And I want to throw in a word of encouragement about video chatting…the American Academy of Pediatrics says that video chatting is different from typical screen time…it does not have the same types of impact on children’s brains as shows with programming. They do recommend having children sit back from the screen and play in the background, rather than sitting up close…and suggest you also connect in other ways like by mailing letters and packages and talking on the phone…but in and of themselves, video chats are not harmful.
If you’re ready to cut screen time out, this webinar suggested doubling down on free play time. They suggested carving out the time that you would have spent going to a class or workshop and dedicating it to free play. They really emphasized creating a dedicated safe play space…and think about it…we are all now working from home. Aren’t you finding that having a dedicated space for your work helps you focus? It’s the same for children. And lastly, maybe it is time to shake up your play materials.
RIE Associate, Anna Ruth Myers, challenged herself to go through her small NY apartment to look for ‘found’ materials that could be used for children in free play…and she got a nice little collection. I challenge you to do the same. Raid your linen closet for handkerchiefs, washcloths, and hand towels; head to the kitchen for Tupperware, measuring cups, bows, silicone items, napkin rings; assess your knickknacks for miscellaneous sundry like old makeup bags or purses; and, of course, hit up the recycling for boxes and bottles. Pull the sofa cushions off the sofa for big things to carry. Hang up a sheet over the corner of a room to make it a small space…See what changing up your children’s playthings does for their play and exploration.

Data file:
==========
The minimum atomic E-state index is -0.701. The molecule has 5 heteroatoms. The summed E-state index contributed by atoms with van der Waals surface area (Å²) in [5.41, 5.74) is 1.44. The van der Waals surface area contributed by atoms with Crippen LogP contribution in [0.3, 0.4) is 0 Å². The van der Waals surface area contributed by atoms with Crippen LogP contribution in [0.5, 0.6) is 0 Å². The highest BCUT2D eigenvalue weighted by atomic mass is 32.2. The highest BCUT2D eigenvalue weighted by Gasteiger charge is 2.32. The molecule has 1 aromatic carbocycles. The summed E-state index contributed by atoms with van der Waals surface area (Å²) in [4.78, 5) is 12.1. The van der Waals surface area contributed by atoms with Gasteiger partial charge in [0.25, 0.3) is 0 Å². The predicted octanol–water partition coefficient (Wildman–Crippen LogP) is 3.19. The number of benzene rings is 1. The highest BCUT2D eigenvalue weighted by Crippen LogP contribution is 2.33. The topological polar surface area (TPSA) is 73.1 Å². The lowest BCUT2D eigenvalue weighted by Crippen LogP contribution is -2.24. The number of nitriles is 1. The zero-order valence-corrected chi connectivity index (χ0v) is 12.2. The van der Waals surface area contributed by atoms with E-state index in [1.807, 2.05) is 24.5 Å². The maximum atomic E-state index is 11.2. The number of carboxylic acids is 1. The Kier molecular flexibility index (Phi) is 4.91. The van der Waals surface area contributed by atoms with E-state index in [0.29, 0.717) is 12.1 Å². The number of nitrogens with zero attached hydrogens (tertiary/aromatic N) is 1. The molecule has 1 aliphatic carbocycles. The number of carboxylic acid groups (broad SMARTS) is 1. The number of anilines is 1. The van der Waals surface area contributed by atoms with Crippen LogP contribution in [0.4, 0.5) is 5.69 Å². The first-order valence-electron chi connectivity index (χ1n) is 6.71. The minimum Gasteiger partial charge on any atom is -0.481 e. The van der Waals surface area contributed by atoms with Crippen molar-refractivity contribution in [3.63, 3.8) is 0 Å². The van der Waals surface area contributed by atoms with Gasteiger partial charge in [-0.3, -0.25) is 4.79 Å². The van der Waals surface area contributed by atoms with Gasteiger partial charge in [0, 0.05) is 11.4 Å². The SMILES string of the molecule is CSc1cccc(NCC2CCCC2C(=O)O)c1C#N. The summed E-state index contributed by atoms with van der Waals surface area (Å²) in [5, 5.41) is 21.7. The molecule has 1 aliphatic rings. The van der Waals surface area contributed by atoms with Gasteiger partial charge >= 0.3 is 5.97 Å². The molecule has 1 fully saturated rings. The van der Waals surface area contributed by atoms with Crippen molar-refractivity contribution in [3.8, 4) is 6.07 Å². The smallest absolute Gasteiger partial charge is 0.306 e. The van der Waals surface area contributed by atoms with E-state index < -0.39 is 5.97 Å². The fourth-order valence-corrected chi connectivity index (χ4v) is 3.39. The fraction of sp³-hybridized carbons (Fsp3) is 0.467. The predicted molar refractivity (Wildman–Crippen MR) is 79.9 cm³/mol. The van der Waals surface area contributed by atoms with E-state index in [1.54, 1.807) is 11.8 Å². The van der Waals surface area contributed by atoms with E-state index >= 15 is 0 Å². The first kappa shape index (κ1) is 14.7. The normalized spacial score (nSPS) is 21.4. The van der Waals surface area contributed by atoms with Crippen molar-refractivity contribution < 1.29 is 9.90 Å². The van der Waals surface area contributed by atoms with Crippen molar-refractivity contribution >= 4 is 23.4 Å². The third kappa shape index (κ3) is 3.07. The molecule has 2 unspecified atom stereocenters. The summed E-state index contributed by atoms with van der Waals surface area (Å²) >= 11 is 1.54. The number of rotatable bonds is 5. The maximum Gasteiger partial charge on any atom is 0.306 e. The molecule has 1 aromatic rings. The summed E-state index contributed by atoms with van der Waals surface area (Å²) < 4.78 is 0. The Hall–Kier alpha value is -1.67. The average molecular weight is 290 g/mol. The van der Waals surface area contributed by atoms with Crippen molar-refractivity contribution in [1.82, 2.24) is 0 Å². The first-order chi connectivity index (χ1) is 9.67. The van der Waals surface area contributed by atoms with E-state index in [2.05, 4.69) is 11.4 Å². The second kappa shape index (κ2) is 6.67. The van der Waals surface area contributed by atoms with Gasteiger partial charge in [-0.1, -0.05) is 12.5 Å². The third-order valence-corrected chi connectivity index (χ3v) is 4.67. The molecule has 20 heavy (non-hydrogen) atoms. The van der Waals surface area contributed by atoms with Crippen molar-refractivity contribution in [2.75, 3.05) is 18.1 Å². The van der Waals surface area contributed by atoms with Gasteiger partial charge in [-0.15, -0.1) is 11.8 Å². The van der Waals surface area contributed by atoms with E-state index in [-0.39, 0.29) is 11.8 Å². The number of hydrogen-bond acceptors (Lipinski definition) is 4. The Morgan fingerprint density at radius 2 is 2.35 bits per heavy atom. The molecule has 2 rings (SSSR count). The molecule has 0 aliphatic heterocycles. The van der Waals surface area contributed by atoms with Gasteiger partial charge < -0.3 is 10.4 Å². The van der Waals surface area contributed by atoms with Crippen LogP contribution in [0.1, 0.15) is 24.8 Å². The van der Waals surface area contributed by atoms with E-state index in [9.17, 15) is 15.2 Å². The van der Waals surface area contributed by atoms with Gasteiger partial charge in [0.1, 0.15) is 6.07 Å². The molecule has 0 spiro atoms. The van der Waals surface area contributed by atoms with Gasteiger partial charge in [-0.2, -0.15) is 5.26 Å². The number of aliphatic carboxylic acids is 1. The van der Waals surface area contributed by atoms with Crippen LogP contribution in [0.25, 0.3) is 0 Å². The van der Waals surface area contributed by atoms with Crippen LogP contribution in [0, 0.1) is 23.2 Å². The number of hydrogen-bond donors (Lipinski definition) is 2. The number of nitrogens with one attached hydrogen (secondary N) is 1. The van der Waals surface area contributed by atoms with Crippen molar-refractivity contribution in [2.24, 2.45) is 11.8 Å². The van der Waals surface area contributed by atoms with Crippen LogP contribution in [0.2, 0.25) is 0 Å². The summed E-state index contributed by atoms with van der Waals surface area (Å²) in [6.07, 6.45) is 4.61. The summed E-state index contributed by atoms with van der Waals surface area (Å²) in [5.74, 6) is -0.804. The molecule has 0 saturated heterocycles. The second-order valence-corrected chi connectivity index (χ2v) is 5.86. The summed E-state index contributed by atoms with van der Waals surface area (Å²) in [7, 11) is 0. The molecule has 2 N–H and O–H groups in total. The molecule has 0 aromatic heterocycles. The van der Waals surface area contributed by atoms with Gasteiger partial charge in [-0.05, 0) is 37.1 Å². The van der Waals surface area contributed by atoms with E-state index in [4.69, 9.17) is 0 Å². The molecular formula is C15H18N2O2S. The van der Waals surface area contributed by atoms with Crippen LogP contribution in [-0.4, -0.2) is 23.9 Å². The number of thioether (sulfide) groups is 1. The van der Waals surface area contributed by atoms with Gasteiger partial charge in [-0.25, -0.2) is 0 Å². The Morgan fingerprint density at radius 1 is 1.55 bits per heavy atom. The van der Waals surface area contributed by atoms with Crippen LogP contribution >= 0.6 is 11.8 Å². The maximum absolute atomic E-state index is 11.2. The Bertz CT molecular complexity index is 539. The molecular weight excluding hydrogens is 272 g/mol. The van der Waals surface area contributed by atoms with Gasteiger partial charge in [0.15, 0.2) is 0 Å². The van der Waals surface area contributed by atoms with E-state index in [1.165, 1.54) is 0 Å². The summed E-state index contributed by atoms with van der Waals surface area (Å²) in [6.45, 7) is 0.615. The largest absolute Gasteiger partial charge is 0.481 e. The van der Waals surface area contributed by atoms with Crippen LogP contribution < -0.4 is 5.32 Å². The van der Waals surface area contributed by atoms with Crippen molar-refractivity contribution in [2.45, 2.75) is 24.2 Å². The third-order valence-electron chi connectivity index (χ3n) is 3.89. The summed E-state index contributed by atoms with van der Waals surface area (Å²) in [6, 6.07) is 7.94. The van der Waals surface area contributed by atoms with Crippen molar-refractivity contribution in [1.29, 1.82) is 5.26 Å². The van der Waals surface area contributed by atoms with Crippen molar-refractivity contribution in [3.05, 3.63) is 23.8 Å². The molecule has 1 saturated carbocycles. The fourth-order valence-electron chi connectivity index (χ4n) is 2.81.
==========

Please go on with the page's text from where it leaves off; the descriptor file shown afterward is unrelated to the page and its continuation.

Of course the most important thing you need for free play is a ready and open mindset. Have confidence in yourself that letting your child play and explore, even if they have to ‘stretch’ a little to get into that frame of mind, is the right thing for them. Have confidence in your child that free and uninterrupted play is something they not only CAN do, but is something they are developmentally programmed to do. Think about it also, from your child’s point of view, and don’t necessarily go for a sudden and dramatic shift. Talk to your child about the change, start imposing more limits on how much screen time you’re offering, give them alternatives to do something else (reading books together is an excellent substitution as you are weaning away from screen time). Don’t be discouraged if your child cries or tantrums: this is a change and a loss for them, let them feel sad about it! Don’t be sad with them, no instead, think of this as a gift you are offering your child! Did you know that play is one of the keys to developing empathy, understanding and trust of others and the world, as well as personal coping skills? It’s true!
But all that said, the most important thing about screen time is to not feel too guilty about it. Your guilt is certainly something to look at because it is telling you something, so maybe you do want to make some changes…but don’t let guilt overtake you. There is enough in parenting to feel guilty about. Give yourself what you give to your child…observation, kindness, limits, love and joy.